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Venom director Ruben Fleischer on Marvel's most "horrific and violent" character

The much-anticipated Venom movie isn't out until October 5, but director Ruben Fleischer has already shared some symbiote secrets with our sister publication SFX magazine. In the new issue - on sale Wednesday, September 12 - Fleischer reveals why he wanted to stay true to the hardcore Jekyll and Hyde qualities that make Venom, in his words, "a unique character within the Marvel canon - he’s always been more horrific and violent than all the others."

Venom's host is reporter Eddie Brock (played by Tom Hardy), and for Fleischer, one of the key elements was how the alien parasite Venom would look once it took over Hardy's pretty face. "There were parts of the iconography we absolutely had to get right - the tongue, the teeth, the jaws, the eyes. He’s a character without pupils but they have to express emotion, so that’s a challenge. There’s a lot of inherent challenges to it," he explains. 

"As he’s an entirely CG character, it’s about achieving a photo-real Venom that looked like it could exist in our world. As far as his look, his bearing, his size, his scale, we really wanted to make sure that he was as true to the comics as he could possibly be."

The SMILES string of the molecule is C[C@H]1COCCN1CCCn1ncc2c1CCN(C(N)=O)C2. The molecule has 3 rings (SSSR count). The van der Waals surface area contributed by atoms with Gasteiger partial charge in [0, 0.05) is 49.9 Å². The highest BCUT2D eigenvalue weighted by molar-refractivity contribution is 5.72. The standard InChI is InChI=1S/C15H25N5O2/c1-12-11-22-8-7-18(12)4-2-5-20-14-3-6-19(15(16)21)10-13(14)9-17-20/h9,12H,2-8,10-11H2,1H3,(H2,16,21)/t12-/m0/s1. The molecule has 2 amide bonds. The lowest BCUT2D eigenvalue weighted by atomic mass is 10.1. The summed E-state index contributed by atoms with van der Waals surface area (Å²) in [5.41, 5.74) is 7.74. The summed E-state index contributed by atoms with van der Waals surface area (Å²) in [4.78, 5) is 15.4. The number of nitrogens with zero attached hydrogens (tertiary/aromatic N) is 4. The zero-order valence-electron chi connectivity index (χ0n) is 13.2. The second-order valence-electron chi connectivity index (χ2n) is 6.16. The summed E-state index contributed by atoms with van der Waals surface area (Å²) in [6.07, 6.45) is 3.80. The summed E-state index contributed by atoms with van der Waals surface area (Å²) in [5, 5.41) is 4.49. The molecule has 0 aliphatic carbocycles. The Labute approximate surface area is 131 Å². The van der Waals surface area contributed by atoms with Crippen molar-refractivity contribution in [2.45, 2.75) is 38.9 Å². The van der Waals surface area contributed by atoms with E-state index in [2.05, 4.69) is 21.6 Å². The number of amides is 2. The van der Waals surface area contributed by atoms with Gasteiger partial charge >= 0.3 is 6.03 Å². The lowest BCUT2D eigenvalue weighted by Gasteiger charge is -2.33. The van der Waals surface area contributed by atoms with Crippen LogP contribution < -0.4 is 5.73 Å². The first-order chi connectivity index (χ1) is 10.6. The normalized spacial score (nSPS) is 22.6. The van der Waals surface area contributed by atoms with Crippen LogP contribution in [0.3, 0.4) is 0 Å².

Fleischer adds that he and the team feel they pushed it as far as they could. "We didn’t want it to feel like a softened version. I think when you watch the movie you’ll see that it’s a very aggressive version of a comic book character. It’s a really unique tone - there’s also some inherent comedy to the situation of having a giant alien inhabit you."   

"Other comic book movies and franchises are all established," he says. "You know what they are before you go in. This is something very new and original. There’s always a lot of challenge in creating something new.”

You can read more about Venom in SFX's exclusive feature, which you can find in issue 305, on sale on Wednesday.

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Rachel Weber

I'm the benevolent Queen of the US, or - as they insist I call it - US Managing Editor. I write news, features and reviews, and look after a crack team of writers who all insist on calling trousers "pants" and don't think the phrase fanny pack is problematic.